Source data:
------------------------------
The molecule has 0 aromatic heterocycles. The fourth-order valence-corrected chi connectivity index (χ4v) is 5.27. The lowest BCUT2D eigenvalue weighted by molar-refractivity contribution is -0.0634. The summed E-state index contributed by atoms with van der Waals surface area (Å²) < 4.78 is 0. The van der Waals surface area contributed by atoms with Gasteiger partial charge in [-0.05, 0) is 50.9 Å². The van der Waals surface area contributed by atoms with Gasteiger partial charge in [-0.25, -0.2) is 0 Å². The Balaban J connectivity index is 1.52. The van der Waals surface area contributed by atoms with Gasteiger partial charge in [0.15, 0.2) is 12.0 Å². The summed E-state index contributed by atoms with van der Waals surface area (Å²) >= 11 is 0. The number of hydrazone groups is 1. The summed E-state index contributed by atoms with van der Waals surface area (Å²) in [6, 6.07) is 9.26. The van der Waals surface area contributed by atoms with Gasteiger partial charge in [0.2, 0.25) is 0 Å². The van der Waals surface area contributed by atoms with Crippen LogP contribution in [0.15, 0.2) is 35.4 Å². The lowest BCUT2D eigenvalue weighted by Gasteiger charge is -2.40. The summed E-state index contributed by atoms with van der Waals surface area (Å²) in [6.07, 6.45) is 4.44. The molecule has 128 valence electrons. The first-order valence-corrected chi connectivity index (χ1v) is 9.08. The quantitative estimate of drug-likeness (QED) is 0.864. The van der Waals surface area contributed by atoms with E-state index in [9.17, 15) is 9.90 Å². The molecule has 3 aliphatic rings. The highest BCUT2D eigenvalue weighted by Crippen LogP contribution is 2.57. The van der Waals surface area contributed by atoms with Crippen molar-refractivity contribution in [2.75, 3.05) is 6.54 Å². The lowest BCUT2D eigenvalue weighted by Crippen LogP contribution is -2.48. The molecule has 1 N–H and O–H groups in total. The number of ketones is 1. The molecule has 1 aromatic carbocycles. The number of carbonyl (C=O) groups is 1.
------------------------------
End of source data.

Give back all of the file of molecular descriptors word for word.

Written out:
The molecule has 0 aromatic heterocycles. The fourth-order valence-corrected chi connectivity index (χ4v) is 5.27. The lowest BCUT2D eigenvalue weighted by molar-refractivity contribution is -0.0634. The summed E-state index contributed by atoms with van der Waals surface area (Å²) < 4.78 is 0. The van der Waals surface area contributed by atoms with Gasteiger partial charge in [-0.05, 0) is 50.9 Å². The van der Waals surface area contributed by atoms with Gasteiger partial charge in [-0.25, -0.2) is 0 Å². The Balaban J connectivity index is 1.52. The van der Waals surface area contributed by atoms with Gasteiger partial charge in [0.15, 0.2) is 12.0 Å². The summed E-state index contributed by atoms with van der Waals surface area (Å²) >= 11 is 0. The number of hydrazone groups is 1. The summed E-state index contributed by atoms with van der Waals surface area (Å²) in [6, 6.07) is 9.26. The van der Waals surface area contributed by atoms with Gasteiger partial charge in [0.2, 0.25) is 0 Å². The van der Waals surface area contributed by atoms with Crippen LogP contribution in [0.15, 0.2) is 35.4 Å². The lowest BCUT2D eigenvalue weighted by Gasteiger charge is -2.40. The summed E-state index contributed by atoms with van der Waals surface area (Å²) in [6.07, 6.45) is 4.44. The molecule has 128 valence electrons. The first-order valence-corrected chi connectivity index (χ1v) is 9.08. The quantitative estimate of drug-likeness (QED) is 0.864. The van der Waals surface area contributed by atoms with E-state index in [9.17, 15) is 9.90 Å². The molecule has 3 aliphatic rings. The highest BCUT2D eigenvalue weighted by Crippen LogP contribution is 2.57. The van der Waals surface area contributed by atoms with Crippen molar-refractivity contribution in [2.75, 3.05) is 6.54 Å². The lowest BCUT2D eigenvalue weighted by Crippen LogP contribution is -2.48. The molecule has 1 N–H and O–H groups in total. The number of ketones is 1. The molecule has 1 aromatic carbocycles. The number of carbonyl (C=O) groups is 1.